Specialty Program Managers Staying Put, Carriers Say

Joseph Peloso, a veteran of the program business segment, remembers a time when unsolicited program proposals flooded the desks of property and casualty underwriters, offering more business than they could possibly handle.

The environment of the late 1990s stands in stark contrast to conditions of the current market, carrier executives agree. With few existing programs looking for new homes, carriers are looking to grow their program portfolios by expanding relationships with their current program administrator partners, these officials say.

"I haven't seen a lot of programs where [PAs] say, 'I don't like this company anymore and we have to move,'" said Mr. Peloso, vice president of liability programs in the New York office of Liberty International Underwriters.

Nor has he seen carriers getting out of the business, "which is what happened during the hard market, when many companies either lost their rating or went under," he recalled.

Back then, "we didn't have time to breathe," said Mr. Peloso, whose 40-year career in insurance includes over 25 years in the program business sector, including a stint at Clarendon.

"Reliance went away, Kempes went away and Legion went away, and stuff was coming at us in different directions," he said, referring to carrier insolvencies that occurred around the turn of the century. "You just had to pick and choose what you wanted to do," he added.

"Now, you have to be a lot more selective and try to find people that have opportunities," according to Mr. Peloso, who joined LIU in 2009.

At Delos Insurance Group in New York, Bill Davis, president and chief executive officer, is also being selective. "In this part of the cycle, we believe it's more effective for us to extend our relationships with current general agent [partners] than it is to go out and necessarily take a leap of faith on a new book of business," he said.

As a result, he said Delos spent a fair amount of time in the last 24 months building out business with existing partners. Explaining that program expansions could involve adding lines of business or widening territories, he said one reason for engaging in this strategy is the fact that "it's very difficult to move programs."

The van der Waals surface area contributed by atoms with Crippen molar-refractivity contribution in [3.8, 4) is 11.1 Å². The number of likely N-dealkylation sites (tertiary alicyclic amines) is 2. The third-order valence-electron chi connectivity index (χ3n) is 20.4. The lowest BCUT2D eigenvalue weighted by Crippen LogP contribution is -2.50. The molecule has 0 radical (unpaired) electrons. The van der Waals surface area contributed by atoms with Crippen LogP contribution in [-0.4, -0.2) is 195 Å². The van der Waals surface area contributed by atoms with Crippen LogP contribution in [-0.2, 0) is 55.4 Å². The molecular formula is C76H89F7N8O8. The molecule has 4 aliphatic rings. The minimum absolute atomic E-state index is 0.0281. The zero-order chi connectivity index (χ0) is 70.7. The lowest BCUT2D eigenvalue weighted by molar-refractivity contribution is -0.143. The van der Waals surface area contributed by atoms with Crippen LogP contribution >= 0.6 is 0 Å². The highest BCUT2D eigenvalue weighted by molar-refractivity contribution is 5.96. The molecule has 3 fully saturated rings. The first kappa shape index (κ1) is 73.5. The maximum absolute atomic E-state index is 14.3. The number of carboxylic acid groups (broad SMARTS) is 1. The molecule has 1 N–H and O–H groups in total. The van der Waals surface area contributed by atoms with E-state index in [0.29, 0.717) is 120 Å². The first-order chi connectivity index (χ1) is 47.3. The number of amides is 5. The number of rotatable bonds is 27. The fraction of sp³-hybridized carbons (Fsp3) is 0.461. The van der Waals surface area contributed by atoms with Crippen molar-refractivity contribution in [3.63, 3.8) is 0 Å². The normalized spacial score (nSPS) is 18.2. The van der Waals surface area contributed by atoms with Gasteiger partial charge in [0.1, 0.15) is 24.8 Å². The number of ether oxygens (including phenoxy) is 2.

"Companies--and relationships between the general agents and the companies--have been generally very good. They are invested in each other in certain ways [and] it's not going to be attractive for them to move."

"We're not going to compete by offering a higher economic incentive for a program manager to move," he continued. "And because it's so hard to dislodge programs given where we are in the current market, we'd just rather find organic opportunities with the people that we're working with already."

That doesn't mean Delos isn't looking for new partners in 2010. "We're always looking for new relationships and new business. I just think it's more difficult to find those relationships today than it's been in the past," Mr. Davis explained.

DELOS TAKES STOCK

Delos, which has grown rapidly since the company's launch four years ago, actually reduced the number of programs in its portfolio this year, Mr. Davis reported.

The company was initially built up from a handful of programs it inherited from Sirius American Insurance Company, a program writer acquired by Lightyear Capital, a private equity group, in 2006. Delos ended 2009 with $337 million in direct premiums, according to Highline Data (a data affiliate of National Underwriter).

"We grew from about eight programs when the acquisition occurred, and last year ended up with 26 in force," Mr. Davis said.

Currently, the total is down to 24, after cutting four and adding two new ones. The cuts came "primarily because we didn't like the macroeconomics of certain lines," noted Mr. Davis, referring specifically to workers' compensation and personal lines.

Activities to scale back workers' comp began early in 2008, with the removal of a California program and another program for 16 states, he said. A combination of economic and pricing conditions generally soured Delos on the line, but there are still two comp programs--one in California and one in New York--remaining in the portfolio, he noted.

As for personal lines, he said that "because of competition from direct writers, we didn't think that was a space that was really comfortable for us any longer." With direct writers gobbling up more market share, "it's tougher and tougher for retail agents to compete. They [direct writers] can deliver the product, quite frankly, cheaper."

As in workers' comp, Delos isn't completely out of personal lines business today, and the company is still keeping an open mind about future prospects in the segment.